I was like, "Oh, my God! I'm so sorry!" I messed it up for everyone.
And then I cut off Donald at the end. Great, Alison(!)
-But you've still got two nights.
-True! I'll be perfect tomorrow! I'll be going, "I was amazing!"
I thought it was very, very well done. Very talented young people.
I thoroughly enjoyed it and I'd come back to another show.
Leith on the Fringe has attracted a number of international acts.
We caught up with Angels Aerials from Germany and were amazed by their Learn To Fly Workshop.
Leith on the Fringe at Out of the Blue is
just the most beautiful venue that could have happened to us.
For performing in the air, it's really high and they've made everything we needed possible.
We have quite weird things that we need - a hook there and a rigging point here.
And they've done it all. And it's beautiful outside.
Performing at the Edinburgh Fringe is basically a dream come true.
It's the last night of After You've Gone and they've almost got a full house. It's really exciting.
A mix of emotions. Everybody's excited on the last night, but getting a wee bit emotional as well.
It's a lot of people's last show. It's the first time I've watched and not been in it. I'll get teary!
It's quite sad. I'm really sad to be leaving the show. We've been with it for eight months now.
Last show. Hopefully a good one.
"Death was instantaneous and without any suffering.
"The Company was caught in a counter attack during which your husband was killed.
"John was a great personal friend of mine and his loss is felt deeply
"by myself and all in the Company."
# God save the King. #
I'm feeling really good. I'm high. Don't do drugs, do theatre!
It was fantastic. I was, like, in tears.
-Why were you in tears?
-Cos it was so sad! I'm in tears again!
A total sense of achievement,
but yeah, it's quite sad that people are leaving, but...I'm sure we'll get over it!
-OK, that's the show over. How are you feeling?
-Do you want more than that?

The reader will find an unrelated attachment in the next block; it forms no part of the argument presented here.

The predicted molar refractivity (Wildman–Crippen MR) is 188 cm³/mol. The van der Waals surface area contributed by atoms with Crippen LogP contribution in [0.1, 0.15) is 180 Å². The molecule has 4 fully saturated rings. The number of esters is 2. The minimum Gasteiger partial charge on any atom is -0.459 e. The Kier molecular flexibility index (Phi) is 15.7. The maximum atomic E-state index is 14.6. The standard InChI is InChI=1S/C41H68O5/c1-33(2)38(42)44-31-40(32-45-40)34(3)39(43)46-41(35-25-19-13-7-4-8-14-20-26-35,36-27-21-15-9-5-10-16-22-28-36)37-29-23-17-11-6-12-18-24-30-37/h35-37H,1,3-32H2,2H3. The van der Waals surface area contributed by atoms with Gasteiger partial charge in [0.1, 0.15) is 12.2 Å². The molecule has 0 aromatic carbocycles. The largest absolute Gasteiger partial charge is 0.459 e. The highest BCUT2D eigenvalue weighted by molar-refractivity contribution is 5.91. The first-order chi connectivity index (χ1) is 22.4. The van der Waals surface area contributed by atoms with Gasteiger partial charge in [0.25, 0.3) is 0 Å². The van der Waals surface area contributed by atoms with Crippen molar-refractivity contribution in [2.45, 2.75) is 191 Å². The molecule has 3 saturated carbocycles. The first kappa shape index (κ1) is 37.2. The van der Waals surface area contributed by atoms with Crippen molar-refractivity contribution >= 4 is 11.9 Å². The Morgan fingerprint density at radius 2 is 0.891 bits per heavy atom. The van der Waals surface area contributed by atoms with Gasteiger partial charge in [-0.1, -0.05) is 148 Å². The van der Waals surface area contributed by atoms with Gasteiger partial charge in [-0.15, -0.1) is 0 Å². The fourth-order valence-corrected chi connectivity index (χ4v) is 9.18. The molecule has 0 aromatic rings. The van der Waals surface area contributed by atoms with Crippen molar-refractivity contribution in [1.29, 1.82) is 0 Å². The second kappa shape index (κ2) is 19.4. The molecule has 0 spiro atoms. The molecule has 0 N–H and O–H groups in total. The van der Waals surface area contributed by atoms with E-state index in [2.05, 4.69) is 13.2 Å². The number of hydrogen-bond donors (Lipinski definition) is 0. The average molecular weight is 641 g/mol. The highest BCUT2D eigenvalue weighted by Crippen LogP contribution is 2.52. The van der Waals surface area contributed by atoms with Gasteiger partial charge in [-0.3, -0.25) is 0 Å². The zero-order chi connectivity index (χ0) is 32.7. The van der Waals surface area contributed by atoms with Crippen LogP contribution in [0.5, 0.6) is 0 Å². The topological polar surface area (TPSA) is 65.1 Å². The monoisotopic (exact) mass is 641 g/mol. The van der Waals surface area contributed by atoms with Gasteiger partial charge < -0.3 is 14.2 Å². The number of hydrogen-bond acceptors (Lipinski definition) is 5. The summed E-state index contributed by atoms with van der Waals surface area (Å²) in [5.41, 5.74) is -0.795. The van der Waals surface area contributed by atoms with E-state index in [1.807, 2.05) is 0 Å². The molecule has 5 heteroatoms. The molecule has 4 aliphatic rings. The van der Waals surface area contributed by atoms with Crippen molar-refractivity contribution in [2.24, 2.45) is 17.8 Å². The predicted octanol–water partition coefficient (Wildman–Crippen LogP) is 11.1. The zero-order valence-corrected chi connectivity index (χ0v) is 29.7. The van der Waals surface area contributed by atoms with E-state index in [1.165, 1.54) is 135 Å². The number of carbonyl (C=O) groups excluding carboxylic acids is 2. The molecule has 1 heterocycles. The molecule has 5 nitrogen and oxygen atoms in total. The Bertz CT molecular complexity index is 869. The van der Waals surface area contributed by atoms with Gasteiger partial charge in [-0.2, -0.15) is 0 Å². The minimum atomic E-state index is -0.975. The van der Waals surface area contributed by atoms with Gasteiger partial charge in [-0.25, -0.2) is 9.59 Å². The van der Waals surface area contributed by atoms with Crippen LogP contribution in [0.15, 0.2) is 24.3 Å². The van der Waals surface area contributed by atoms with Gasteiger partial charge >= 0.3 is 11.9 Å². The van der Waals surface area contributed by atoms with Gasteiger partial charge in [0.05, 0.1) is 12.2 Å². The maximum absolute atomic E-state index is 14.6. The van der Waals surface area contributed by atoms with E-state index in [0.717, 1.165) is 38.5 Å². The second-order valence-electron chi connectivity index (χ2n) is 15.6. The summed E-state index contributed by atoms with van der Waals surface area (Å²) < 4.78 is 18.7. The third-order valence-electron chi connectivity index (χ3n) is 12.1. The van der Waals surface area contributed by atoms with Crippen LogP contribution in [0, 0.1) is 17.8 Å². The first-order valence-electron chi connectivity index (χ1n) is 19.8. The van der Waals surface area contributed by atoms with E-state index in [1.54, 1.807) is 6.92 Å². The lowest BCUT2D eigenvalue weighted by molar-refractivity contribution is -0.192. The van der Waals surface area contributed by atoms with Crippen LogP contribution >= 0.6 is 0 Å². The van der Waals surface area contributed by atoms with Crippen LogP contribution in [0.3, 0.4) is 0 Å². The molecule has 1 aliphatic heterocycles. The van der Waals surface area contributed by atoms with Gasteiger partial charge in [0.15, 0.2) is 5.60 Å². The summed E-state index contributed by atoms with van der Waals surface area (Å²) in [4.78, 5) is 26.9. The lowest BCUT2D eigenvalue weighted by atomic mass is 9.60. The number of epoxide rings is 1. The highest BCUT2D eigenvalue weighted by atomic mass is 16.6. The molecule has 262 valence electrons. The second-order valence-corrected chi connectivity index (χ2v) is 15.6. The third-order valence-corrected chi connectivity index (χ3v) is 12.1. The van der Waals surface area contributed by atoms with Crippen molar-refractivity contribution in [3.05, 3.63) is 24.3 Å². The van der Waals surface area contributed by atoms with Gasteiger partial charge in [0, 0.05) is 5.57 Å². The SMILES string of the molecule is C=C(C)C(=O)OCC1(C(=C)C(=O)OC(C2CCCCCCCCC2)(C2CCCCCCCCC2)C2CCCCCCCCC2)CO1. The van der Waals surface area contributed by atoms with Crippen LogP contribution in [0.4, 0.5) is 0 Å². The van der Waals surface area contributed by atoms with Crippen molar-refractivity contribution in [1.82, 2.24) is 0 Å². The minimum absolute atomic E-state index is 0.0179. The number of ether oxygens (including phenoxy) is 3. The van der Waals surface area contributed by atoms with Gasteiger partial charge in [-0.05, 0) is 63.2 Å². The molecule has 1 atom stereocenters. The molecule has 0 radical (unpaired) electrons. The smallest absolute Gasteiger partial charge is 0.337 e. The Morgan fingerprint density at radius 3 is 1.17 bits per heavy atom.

-Yeah. Relieved or...?
It doesn't hit you until a day later and you think, "I won't see those people again for a while
-"and won't work on that script again." You always think of things you'd have done differently.
But, you know, it's a huge job and they did amazingly well
-and we got massive audiences for the Fringe.
We had 65 on the first day, 86 yesterday and about the same today.
-Your average Fringe audience is three. So that's pretty good.
-That's fantastic, definitely.
No reviews. We don't need reviews.
-No, we've had no reviews, but...
-You've had a positive reception.
-And that's the main thing.
It's quite an interesting space.
It's really set up for trapeze stuff,
so if we do it again, this venue, we'll think about something that fits this a bit better.
It's the last day of Leith on the Fringe. How successful was it?
It's been rather marvellous.
Yeah, we've had quite a few people through the door, lots of comments and lots of compliments.
The high point was our award. Somebody noticed what we were doing and recognised us for it,
which is awesome! And something we weren't expecting.
We were sitting at this very table and Paddy got us in and said, "You have to be here then."
So we came in and got presented with the world! With a little engraving on it.
And it nearly made me cry and think, "It's all been worth it!"
We were so tired and numbers had started to drop off again. "Oh, God! Is no one listening?"